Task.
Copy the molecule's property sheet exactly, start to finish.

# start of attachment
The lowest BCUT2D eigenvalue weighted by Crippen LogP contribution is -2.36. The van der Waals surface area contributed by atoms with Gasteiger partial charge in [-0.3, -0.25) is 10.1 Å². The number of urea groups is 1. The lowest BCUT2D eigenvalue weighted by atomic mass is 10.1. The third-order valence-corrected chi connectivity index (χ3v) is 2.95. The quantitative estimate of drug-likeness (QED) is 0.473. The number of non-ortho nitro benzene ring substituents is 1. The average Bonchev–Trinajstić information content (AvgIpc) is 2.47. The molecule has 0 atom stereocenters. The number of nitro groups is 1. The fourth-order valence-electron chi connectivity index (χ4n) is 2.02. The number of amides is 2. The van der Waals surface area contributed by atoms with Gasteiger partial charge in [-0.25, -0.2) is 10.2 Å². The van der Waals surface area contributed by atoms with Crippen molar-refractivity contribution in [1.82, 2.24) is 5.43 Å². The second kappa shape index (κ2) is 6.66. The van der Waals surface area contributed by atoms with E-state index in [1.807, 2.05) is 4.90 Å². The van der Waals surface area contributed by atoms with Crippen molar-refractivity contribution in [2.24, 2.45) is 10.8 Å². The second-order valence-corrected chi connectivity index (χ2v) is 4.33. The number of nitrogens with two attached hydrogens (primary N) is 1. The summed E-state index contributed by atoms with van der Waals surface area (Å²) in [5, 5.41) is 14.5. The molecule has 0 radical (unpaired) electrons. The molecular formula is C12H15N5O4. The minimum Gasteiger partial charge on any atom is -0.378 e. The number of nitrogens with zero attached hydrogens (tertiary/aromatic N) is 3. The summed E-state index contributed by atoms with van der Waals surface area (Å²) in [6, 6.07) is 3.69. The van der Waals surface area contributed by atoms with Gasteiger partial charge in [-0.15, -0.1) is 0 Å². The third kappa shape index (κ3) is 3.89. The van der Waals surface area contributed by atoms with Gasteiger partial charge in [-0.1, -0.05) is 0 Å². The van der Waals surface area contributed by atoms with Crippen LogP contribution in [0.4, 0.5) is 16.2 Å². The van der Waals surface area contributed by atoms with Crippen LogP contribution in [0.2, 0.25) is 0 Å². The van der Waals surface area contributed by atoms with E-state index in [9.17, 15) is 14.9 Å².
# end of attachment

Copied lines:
The lowest BCUT2D eigenvalue weighted by Crippen LogP contribution is -2.36. The van der Waals surface area contributed by atoms with Gasteiger partial charge in [-0.3, -0.25) is 10.1 Å². The number of urea groups is 1. The lowest BCUT2D eigenvalue weighted by atomic mass is 10.1. The third-order valence-corrected chi connectivity index (χ3v) is 2.95. The quantitative estimate of drug-likeness (QED) is 0.473. The number of non-ortho nitro benzene ring substituents is 1. The average Bonchev–Trinajstić information content (AvgIpc) is 2.47. The molecule has 0 atom stereocenters. The number of nitro groups is 1. The fourth-order valence-electron chi connectivity index (χ4n) is 2.02. The number of amides is 2. The van der Waals surface area contributed by atoms with Gasteiger partial charge in [-0.25, -0.2) is 10.2 Å². The van der Waals surface area contributed by atoms with Crippen molar-refractivity contribution in [1.82, 2.24) is 5.43 Å². The second kappa shape index (κ2) is 6.66. The van der Waals surface area contributed by atoms with E-state index in [1.807, 2.05) is 4.90 Å². The van der Waals surface area contributed by atoms with Crippen molar-refractivity contribution in [2.24, 2.45) is 10.8 Å². The second-order valence-corrected chi connectivity index (χ2v) is 4.33. The number of nitrogens with two attached hydrogens (primary N) is 1. The summed E-state index contributed by atoms with van der Waals surface area (Å²) in [5, 5.41) is 14.5. The molecule has 0 radical (unpaired) electrons. The molecular formula is C12H15N5O4. The minimum Gasteiger partial charge on any atom is -0.378 e. The number of nitrogens with zero attached hydrogens (tertiary/aromatic N) is 3. The summed E-state index contributed by atoms with van der Waals surface area (Å²) in [6, 6.07) is 3.69. The van der Waals surface area contributed by atoms with Gasteiger partial charge in [-0.15, -0.1) is 0 Å². The third kappa shape index (κ3) is 3.89. The van der Waals surface area contributed by atoms with Gasteiger partial charge in [-0.1, -0.05) is 0 Å². The van der Waals surface area contributed by atoms with Crippen LogP contribution in [0.4, 0.5) is 16.2 Å². The van der Waals surface area contributed by atoms with Crippen LogP contribution in [0.2, 0.25) is 0 Å². The van der Waals surface area contributed by atoms with E-state index in [9.17, 15) is 14.9 Å².